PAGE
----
I have always been of the opinion that we should leave matters of state to the wise, as opposed to the merely strident or muscular. Indeed as I fail to fall into any of these three categories I feel that I am an unbiased observer whose opinion should count for much.
But the question has to be asked, who exactly are the wise and how do we recognise them. I suppose the second question that would have to be asked is, ‘if they are wise, why would they want to waste their time dealing with matters of state?’
But I suppose I do my best to ensure we have a new generation of wise people coming forward to take up the burden. I lecture occasionally at the University here in Port Naain. A position which can hardly be described as lucrative as I am paid directly by those whom I have the severely mitigated pleasure to lecture.
Now it so happened that I had to go to the university. Over the previous few months I’d acquired a number of academic gowns which had been discarded under circumstances I am not at liberty to divulge. Still Shena said she could use the material so I would collect them from my office (a cupboard on a side corridor).
Mutt announced that as he’d never really been into the university buildings he’d like to go, and Shena agreed that he could accompany me, provided he wore something moderately respectable. So in second hand cut-down trousers and jacket, Mutt accompanied me. Shena did raise the issue of shoes but Mutt could tell that this was one battle he could win. “Not wearing them out, just got them, they’re almost new.”
With that definitive statement on household economy we left, with me carrying a carpet bag to carry the gowns in.
It was a fine morning, cold but bright, the streets were busy but not packed and the city had a generally sociable air. Both of us nodded to acquaintances and generally agreed it was a pleasant day for a walk.
As we entered that part of the city where various university buildings tended to be concentrated Mutt grew quiet. It wasn’t an area he was too familiar with. Finally we arrived at the Offices and Grand Refectory. I led Mutt through the corridors until we came to my cupboard and I stowed the gowns in my bag. Mutt said brightly, “Now for something to eat?”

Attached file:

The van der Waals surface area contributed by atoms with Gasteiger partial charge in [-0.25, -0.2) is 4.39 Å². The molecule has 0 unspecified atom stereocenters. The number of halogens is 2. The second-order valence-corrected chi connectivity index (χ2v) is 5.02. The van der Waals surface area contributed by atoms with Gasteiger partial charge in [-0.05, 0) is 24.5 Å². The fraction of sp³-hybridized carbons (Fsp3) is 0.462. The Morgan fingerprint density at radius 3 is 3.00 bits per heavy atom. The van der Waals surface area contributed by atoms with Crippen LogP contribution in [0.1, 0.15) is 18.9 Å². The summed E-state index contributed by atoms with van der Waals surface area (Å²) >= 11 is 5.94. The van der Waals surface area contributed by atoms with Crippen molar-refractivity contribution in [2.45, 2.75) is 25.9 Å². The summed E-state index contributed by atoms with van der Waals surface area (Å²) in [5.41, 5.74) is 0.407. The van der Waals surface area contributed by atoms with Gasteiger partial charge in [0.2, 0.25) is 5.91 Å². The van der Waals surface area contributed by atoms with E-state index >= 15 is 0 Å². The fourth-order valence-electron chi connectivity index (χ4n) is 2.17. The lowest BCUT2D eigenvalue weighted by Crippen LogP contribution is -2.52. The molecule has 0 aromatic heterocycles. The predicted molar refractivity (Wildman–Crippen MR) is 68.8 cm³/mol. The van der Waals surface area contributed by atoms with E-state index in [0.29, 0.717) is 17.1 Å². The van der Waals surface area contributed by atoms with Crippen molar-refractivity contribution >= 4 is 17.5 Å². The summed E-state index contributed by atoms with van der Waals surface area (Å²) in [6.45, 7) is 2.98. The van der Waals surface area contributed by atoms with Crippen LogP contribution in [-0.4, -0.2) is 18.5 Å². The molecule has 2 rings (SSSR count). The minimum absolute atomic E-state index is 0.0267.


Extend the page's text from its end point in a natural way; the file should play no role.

Now the Grand Refectory isn’t cheap but it is quite good, so in theory I was amenable to this suggestion. I led Mutt towards the Refectory and had almost reached it when somebody shouted my name. I turned to see Illus Wheelburn, one of my more promising students.
“Ah Illus, good to see you.”
“You going to eat, Tallis?”
I hesitated slightly before answering, but Illus is from a wealthy family, so it was unlikely he was about to try and get a meal out of me.
“We thought of it.”
“Then I must introduce you to Professor Quern.”
He led us in, Mutt hanging back slightly, and took us to where three tables had been pushed together. A short fat man wearing Pince-nez was holding forth to a mixture of students and lesser academics who all appeared to be hanging on his every word. I was introduced, and can consider myself honoured in that he halted his diatribe long enough to acknowledge me.
I noticed that at the end of the table there was a young man wearing the robe of a charity scholar. As I expected there was a space left between him and the other students so I sat down next to him. He nodded shyly and I was about to speak to him when Professor Quern raised his voice.
“Hey you, boy.”
Various people looked round, but Quern continued, “You, the scruffy one in his grandfather’s jacket, yes you.”